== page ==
Op Vigour 10 Dec 1992 - Mar 1993

The more usual humanitarian mission is exemplified by Operation VIGOUR. Once again it was generated by the FCO following discussions with the US and a successful visit by Baroness Chalker, in one of our aircraft, to some up-country strips in Somalia to talk to local leaders. However, our contribution was to be part of the US led Operation PROVIDE RELIEF, delivering UNHCR aid to southern Somalia. This, in turn, was part of the over arching Operation RESTORE HOPE, aimed at restoring some form of stability to the region. While that operation cannot yet be called a total success - some would doubt that it ever would be - the provision of relief supplies was.


Again, much preparatory work took place in planning our contribution. We despatched a wing commander to HQ CENTCOM in Florida to liaise closely with US staff on Command and Control and basing arrangements. The sheer scale of the operation was creating basing problems. There were no secure airfields in Somalia, therefore all deployed aircraft had to operate from Kenya, either from Nairobi or Mombasa. Such was the problem that we did not know where we were to operate from until 2 days before the aircraft departed.


Two Hercules were allocated for the task and had to be prepared for strip operations by Lyneham engineering personnel, a time consuming process. Again diplomatic clearances had to be sought, not only from Kenya for basing, but also from Egypt and Sudan for over flight by detachment and re-supply aircraft. Support aircraft were tasked and personnel detailed to form the initial detachment. These included ground engineers to service the aircraft, UKMAMS to load and offload the aircraft with local labour help, RAF Police to provide aircraft and crew protection and to control weapon issue, administrative staff to sort out accommodation, hire the vehicles and control the all-important imprest, medical staff for obvious reasons, operations officers and clerks to liaise with the US Joint Task Force airlift co-ordination cell over our tasking and, most importantly, a detachment of Tactical Communications Wing personnel to provide the essential secure telephone, signals and radio links. Add the 4 crews from the 2 aircraft and the detachment amounted to 62 personnel drawn in the main from 38 Group, with 1 or 2 guest appearances.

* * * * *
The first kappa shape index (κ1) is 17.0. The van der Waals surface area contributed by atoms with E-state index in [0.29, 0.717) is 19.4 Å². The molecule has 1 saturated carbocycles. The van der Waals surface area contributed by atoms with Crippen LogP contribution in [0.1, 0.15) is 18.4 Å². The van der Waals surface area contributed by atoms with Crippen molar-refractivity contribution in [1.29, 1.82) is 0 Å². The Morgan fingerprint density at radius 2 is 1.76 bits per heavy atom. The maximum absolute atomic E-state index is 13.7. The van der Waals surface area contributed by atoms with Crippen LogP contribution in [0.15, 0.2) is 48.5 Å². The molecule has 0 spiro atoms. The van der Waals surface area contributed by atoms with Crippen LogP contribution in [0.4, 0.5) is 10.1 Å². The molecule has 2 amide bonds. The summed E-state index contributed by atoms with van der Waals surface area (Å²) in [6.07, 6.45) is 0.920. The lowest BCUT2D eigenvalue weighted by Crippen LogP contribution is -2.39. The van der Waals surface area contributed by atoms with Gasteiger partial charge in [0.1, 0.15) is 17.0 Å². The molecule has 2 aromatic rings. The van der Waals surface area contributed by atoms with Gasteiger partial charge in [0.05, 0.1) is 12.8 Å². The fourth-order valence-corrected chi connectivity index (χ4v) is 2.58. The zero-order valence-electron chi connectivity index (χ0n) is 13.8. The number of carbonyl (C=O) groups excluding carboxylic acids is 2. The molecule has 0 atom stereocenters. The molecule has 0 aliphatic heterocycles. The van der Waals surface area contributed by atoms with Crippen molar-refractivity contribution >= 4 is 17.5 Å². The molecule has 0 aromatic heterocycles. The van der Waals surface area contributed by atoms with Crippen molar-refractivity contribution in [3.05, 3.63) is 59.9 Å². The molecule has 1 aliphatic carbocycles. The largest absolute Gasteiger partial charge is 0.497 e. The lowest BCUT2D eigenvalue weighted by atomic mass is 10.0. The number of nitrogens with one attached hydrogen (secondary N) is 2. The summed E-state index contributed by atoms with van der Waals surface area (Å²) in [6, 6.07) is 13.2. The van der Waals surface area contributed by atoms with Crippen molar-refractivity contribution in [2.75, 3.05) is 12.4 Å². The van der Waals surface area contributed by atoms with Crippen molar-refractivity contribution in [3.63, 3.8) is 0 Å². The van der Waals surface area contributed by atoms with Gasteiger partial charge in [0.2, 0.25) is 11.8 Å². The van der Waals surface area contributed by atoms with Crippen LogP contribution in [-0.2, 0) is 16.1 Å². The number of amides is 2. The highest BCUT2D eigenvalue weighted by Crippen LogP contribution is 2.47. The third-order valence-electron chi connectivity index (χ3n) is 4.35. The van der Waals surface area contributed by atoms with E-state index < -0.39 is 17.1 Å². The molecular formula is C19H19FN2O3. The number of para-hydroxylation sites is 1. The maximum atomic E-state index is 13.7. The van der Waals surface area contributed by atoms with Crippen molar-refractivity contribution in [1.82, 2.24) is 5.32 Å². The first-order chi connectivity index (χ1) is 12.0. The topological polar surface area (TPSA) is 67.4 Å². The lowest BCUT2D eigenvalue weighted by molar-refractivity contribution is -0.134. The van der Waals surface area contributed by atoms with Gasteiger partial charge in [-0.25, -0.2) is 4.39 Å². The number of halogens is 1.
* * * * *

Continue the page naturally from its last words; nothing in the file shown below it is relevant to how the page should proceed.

They deployed to Mombassa on 10 December 92 in time for Christmas, joining aircraft of the USAF, German Air Force and Canadian Air Force. During the following 3 months the RAF delivered some 3,500 tons of supplies to all areas of Somalia, flying just short of 1,000 hours in the process. We also provided an Air Commander to be forward-based in Mogadishu once it had been secured, to look after our national interests with the US Joint Task Force Commander . In the event, for a variety of reasons, this was not possible. Nevertheless, the Air Commander was able to maintain that essential coordination through regular visits and secure lines of communication. He also managed to have his photograph taken with the then President Bush!


Throughout the deployment, staff at High Wycombe provided the all important command function and through links with the MOD and FCO, were able to give the detachment political and operational direction. Clearly, in what was to become an ever-changing scenario, the role of intelligence was crucial. Indeed, intelligence is an essential ingredient when assessing risk - the detachment commander's major pre-occupation - and it does create a problem when it is thin on content, as a crew found out one day when tasked to a strip in Northern Somalia where they had not been before.


Information from another nation, operating in-theatre but not from Mombasa, indicated that the strip was sound and the natives friendly. The aircraft landed, to be met by a UNHCR representative and a large crowd who, to the crew, were bordering on hostile. Nevertheless the VIP disembarked, perhaps looking a little paler than normal, to talk with the local leader and the UNHCR representative. During these discussions the crew learned that they had just landed on a strip with land mines marking the edge of the runway! The take-off and flight back were uneventful but history does not record the discussion on the flight deck.


Gp Capt DKL McDonnell, Royal Air Force 94, The Royal Air Force Public Relations Magazine 1994